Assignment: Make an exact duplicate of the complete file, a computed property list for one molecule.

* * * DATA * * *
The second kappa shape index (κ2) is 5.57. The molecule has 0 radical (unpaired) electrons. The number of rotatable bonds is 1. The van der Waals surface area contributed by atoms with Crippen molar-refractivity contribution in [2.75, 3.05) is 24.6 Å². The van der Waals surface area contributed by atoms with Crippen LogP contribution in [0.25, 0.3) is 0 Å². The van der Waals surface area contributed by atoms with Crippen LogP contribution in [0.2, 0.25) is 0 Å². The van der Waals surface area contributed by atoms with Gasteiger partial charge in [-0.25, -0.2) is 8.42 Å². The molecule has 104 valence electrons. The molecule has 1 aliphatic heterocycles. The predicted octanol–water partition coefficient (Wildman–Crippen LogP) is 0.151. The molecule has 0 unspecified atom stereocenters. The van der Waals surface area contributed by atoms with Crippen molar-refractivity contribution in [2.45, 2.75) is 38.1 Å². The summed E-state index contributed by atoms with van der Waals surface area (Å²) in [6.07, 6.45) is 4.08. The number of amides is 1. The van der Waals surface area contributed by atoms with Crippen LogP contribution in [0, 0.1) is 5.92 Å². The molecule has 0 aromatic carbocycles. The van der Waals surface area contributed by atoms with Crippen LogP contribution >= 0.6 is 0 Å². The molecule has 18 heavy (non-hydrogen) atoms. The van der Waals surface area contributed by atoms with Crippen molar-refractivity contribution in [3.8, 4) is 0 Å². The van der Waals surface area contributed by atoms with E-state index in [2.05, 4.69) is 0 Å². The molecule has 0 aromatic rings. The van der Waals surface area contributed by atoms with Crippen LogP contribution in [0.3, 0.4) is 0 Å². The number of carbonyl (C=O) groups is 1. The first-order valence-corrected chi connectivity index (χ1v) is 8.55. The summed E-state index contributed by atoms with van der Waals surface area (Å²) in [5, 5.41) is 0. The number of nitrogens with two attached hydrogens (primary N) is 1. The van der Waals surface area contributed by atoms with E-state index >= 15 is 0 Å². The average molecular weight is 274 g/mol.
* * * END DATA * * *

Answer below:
The second kappa shape index (κ2) is 5.57. The molecule has 0 radical (unpaired) electrons. The number of rotatable bonds is 1. The van der Waals surface area contributed by atoms with Crippen molar-refractivity contribution in [2.75, 3.05) is 24.6 Å². The van der Waals surface area contributed by atoms with Crippen LogP contribution in [0.25, 0.3) is 0 Å². The van der Waals surface area contributed by atoms with Crippen LogP contribution in [0.2, 0.25) is 0 Å². The van der Waals surface area contributed by atoms with Gasteiger partial charge in [-0.25, -0.2) is 8.42 Å². The molecule has 104 valence electrons. The molecule has 1 aliphatic heterocycles. The predicted octanol–water partition coefficient (Wildman–Crippen LogP) is 0.151. The molecule has 0 unspecified atom stereocenters. The van der Waals surface area contributed by atoms with Crippen molar-refractivity contribution in [2.45, 2.75) is 38.1 Å². The summed E-state index contributed by atoms with van der Waals surface area (Å²) in [6.07, 6.45) is 4.08. The number of amides is 1. The van der Waals surface area contributed by atoms with Crippen LogP contribution in [0, 0.1) is 5.92 Å². The molecule has 0 aromatic carbocycles. The van der Waals surface area contributed by atoms with Crippen LogP contribution >= 0.6 is 0 Å². The molecule has 18 heavy (non-hydrogen) atoms. The van der Waals surface area contributed by atoms with Crippen molar-refractivity contribution in [3.8, 4) is 0 Å². The van der Waals surface area contributed by atoms with E-state index in [2.05, 4.69) is 0 Å². The molecule has 0 aromatic rings. The van der Waals surface area contributed by atoms with Crippen LogP contribution in [0.3, 0.4) is 0 Å². The number of carbonyl (C=O) groups is 1. The first-order valence-corrected chi connectivity index (χ1v) is 8.55. The summed E-state index contributed by atoms with van der Waals surface area (Å²) in [5, 5.41) is 0. The number of nitrogens with two attached hydrogens (primary N) is 1. The van der Waals surface area contributed by atoms with E-state index >= 15 is 0 Å². The average molecular weight is 274 g/mol.